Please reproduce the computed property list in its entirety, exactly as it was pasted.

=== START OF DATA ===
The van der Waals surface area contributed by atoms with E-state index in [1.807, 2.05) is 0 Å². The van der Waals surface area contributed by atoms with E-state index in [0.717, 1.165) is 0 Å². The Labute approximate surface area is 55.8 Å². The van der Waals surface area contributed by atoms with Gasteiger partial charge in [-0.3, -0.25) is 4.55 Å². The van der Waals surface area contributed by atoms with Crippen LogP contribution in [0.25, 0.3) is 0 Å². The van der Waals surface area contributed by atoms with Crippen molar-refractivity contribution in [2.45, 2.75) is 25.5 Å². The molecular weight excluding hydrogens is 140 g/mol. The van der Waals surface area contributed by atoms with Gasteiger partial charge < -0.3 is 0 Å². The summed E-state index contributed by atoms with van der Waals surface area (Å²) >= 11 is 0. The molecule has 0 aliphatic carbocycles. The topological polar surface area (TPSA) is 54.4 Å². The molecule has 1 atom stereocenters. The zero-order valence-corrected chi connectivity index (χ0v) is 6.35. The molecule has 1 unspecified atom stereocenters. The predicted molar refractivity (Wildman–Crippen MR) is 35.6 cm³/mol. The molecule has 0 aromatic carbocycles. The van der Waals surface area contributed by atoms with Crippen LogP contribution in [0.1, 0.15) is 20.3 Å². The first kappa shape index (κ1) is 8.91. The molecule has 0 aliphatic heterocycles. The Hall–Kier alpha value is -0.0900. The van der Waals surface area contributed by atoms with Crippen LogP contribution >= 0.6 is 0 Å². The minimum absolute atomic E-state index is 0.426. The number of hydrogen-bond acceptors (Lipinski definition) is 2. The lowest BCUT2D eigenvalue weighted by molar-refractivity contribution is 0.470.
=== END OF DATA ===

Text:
The van der Waals surface area contributed by atoms with E-state index in [1.807, 2.05) is 0 Å². The van der Waals surface area contributed by atoms with E-state index in [0.717, 1.165) is 0 Å². The Labute approximate surface area is 55.8 Å². The van der Waals surface area contributed by atoms with Gasteiger partial charge in [-0.3, -0.25) is 4.55 Å². The van der Waals surface area contributed by atoms with Crippen LogP contribution in [0.25, 0.3) is 0 Å². The van der Waals surface area contributed by atoms with Crippen molar-refractivity contribution in [2.45, 2.75) is 25.5 Å². The molecular weight excluding hydrogens is 140 g/mol. The van der Waals surface area contributed by atoms with Gasteiger partial charge < -0.3 is 0 Å². The summed E-state index contributed by atoms with van der Waals surface area (Å²) >= 11 is 0. The molecule has 0 aliphatic carbocycles. The topological polar surface area (TPSA) is 54.4 Å². The molecule has 1 atom stereocenters. The zero-order valence-corrected chi connectivity index (χ0v) is 6.35. The molecule has 1 unspecified atom stereocenters. The predicted molar refractivity (Wildman–Crippen MR) is 35.6 cm³/mol. The molecule has 0 aromatic carbocycles. The van der Waals surface area contributed by atoms with Crippen LogP contribution in [0.1, 0.15) is 20.3 Å². The first kappa shape index (κ1) is 8.91. The molecule has 0 aliphatic heterocycles. The Hall–Kier alpha value is -0.0900. The van der Waals surface area contributed by atoms with Crippen LogP contribution >= 0.6 is 0 Å². The minimum absolute atomic E-state index is 0.426. The number of hydrogen-bond acceptors (Lipinski definition) is 2. The lowest BCUT2D eigenvalue weighted by molar-refractivity contribution is 0.470.